III. Leakage / Never the same again / Is my blood everywhere / Flowing infinitely free / A deep secret red joy.

Is not this hand’s traditional pollution (miasma), the invisible clinging of the victim’s blood to it, a residue of this twin reduction in the murderer, the stain of a body that is no longer other than a body upon a body that still is, yet a stain that is paradoxically constituted of what it stains, and therefore, the murderer’s own body as a pure sign of his reduction of a self, and the human more generally, to a body, of his metaphysical error and transgression?

Who writes heart-words holding keys to the doors of blood? / Who hears our silent arrival on shores of blood? / You are the only one like yourself, the sole love / Of whomsoever’s heart, with/without stores of blood. / All distant stars will know this love’s perfect tenor / As unforeseen joy releases bright spores of blood. / Happiness is (not) proving simpler than I thought: / A couple diurnal, infernal chores of blood. / See me over the next mountain? asks the led one. / Guide says, return tunneling through hot ores of blood. / Dreamer or doer, killer and victim, each one / Invisibly, eventually bores of blood. / Befriend Nicola before his quick, weird demise, / When a silent sword wins himself, not wars of blood.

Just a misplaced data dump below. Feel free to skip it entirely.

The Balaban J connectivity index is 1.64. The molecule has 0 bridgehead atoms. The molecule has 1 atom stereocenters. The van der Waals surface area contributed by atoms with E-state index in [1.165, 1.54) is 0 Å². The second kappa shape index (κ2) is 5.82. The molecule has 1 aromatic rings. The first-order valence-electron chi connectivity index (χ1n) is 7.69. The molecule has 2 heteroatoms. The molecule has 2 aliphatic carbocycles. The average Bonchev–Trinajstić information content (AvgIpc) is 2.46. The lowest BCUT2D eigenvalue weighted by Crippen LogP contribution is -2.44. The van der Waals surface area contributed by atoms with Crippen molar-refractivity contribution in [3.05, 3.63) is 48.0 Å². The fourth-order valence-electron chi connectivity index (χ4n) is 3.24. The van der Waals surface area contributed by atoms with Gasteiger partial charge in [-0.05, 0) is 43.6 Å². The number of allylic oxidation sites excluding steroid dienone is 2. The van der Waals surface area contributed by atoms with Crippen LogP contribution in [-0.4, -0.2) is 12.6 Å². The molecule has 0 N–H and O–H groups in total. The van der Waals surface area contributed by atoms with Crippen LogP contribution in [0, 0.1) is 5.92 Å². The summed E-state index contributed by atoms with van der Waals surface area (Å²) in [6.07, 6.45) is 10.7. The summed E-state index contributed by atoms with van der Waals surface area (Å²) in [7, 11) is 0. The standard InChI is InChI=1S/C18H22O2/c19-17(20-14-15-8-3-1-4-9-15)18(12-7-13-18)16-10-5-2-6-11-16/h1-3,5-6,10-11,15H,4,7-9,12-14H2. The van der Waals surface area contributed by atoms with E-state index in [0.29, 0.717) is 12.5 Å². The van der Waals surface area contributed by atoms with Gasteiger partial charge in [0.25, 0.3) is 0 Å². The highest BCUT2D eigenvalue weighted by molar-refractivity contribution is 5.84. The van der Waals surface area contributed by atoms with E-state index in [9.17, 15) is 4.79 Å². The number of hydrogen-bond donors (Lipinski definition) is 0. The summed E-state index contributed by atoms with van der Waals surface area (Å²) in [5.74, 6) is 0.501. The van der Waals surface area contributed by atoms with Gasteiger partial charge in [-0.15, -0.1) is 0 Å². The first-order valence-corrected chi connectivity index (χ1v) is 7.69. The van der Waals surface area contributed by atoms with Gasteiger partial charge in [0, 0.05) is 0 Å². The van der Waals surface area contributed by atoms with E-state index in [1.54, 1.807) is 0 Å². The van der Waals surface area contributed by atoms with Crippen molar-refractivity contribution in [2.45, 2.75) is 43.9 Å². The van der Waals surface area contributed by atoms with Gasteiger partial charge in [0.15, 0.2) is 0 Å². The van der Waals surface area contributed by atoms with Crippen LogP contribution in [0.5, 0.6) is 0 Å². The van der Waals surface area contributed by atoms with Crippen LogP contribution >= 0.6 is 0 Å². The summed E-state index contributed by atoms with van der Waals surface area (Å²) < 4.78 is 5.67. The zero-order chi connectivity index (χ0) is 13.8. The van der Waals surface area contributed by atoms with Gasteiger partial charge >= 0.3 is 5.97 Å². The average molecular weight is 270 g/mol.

In one noetic stroke I ‘mak siccar’ my tanist ascension-succession to the throne of blood, suffer decollation by the sword of Damocles, martyrically live to tell the tale, and wander the burnt plains of being . . . a cephalophore.

The dark heart trapped in my brain starts to weep faster / As cold blood of morning flows at last to its goal.